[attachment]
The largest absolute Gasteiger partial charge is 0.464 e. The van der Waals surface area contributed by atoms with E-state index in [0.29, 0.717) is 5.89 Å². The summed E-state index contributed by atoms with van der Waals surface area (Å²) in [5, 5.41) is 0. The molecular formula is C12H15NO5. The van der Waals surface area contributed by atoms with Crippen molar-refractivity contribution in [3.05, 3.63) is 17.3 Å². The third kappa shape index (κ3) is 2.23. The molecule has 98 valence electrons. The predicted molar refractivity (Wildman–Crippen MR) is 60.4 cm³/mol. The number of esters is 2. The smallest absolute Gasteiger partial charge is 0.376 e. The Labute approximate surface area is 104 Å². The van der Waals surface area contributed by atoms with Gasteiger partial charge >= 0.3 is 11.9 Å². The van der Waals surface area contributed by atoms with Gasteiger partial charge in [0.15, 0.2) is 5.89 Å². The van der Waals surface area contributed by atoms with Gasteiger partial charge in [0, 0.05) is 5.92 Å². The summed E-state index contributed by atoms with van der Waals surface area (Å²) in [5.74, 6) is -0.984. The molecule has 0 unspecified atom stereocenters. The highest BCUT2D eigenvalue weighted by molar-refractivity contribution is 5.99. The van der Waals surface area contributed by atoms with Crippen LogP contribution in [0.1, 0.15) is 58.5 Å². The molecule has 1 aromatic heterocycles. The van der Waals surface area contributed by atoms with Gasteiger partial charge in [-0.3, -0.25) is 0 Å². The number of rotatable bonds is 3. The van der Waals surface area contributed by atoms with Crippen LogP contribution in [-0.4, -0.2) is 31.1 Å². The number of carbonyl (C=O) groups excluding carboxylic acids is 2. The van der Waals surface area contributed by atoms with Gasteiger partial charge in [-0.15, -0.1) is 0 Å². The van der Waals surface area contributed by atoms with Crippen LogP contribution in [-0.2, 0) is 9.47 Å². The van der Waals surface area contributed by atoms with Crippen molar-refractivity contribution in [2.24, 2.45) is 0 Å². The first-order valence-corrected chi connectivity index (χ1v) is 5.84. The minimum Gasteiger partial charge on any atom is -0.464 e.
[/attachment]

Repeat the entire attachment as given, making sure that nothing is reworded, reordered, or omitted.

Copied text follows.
The largest absolute Gasteiger partial charge is 0.464 e. The van der Waals surface area contributed by atoms with E-state index in [0.29, 0.717) is 5.89 Å². The summed E-state index contributed by atoms with van der Waals surface area (Å²) in [5, 5.41) is 0. The molecular formula is C12H15NO5. The van der Waals surface area contributed by atoms with Crippen molar-refractivity contribution in [3.05, 3.63) is 17.3 Å². The third kappa shape index (κ3) is 2.23. The molecule has 98 valence electrons. The predicted molar refractivity (Wildman–Crippen MR) is 60.4 cm³/mol. The number of esters is 2. The smallest absolute Gasteiger partial charge is 0.376 e. The Labute approximate surface area is 104 Å². The van der Waals surface area contributed by atoms with Gasteiger partial charge >= 0.3 is 11.9 Å². The van der Waals surface area contributed by atoms with Gasteiger partial charge in [0.15, 0.2) is 5.89 Å². The van der Waals surface area contributed by atoms with Gasteiger partial charge in [0, 0.05) is 5.92 Å². The summed E-state index contributed by atoms with van der Waals surface area (Å²) in [5.74, 6) is -0.984. The molecule has 0 unspecified atom stereocenters. The highest BCUT2D eigenvalue weighted by molar-refractivity contribution is 5.99. The van der Waals surface area contributed by atoms with Crippen LogP contribution in [0.1, 0.15) is 58.5 Å². The molecule has 1 aromatic heterocycles. The van der Waals surface area contributed by atoms with Gasteiger partial charge in [-0.3, -0.25) is 0 Å². The number of rotatable bonds is 3. The van der Waals surface area contributed by atoms with Crippen LogP contribution in [-0.4, -0.2) is 31.1 Å². The number of carbonyl (C=O) groups excluding carboxylic acids is 2. The van der Waals surface area contributed by atoms with Gasteiger partial charge in [-0.15, -0.1) is 0 Å². The van der Waals surface area contributed by atoms with Crippen LogP contribution in [-0.2, 0) is 9.47 Å². The van der Waals surface area contributed by atoms with Crippen molar-refractivity contribution in [2.24, 2.45) is 0 Å². The first-order valence-corrected chi connectivity index (χ1v) is 5.84. The minimum Gasteiger partial charge on any atom is -0.464 e.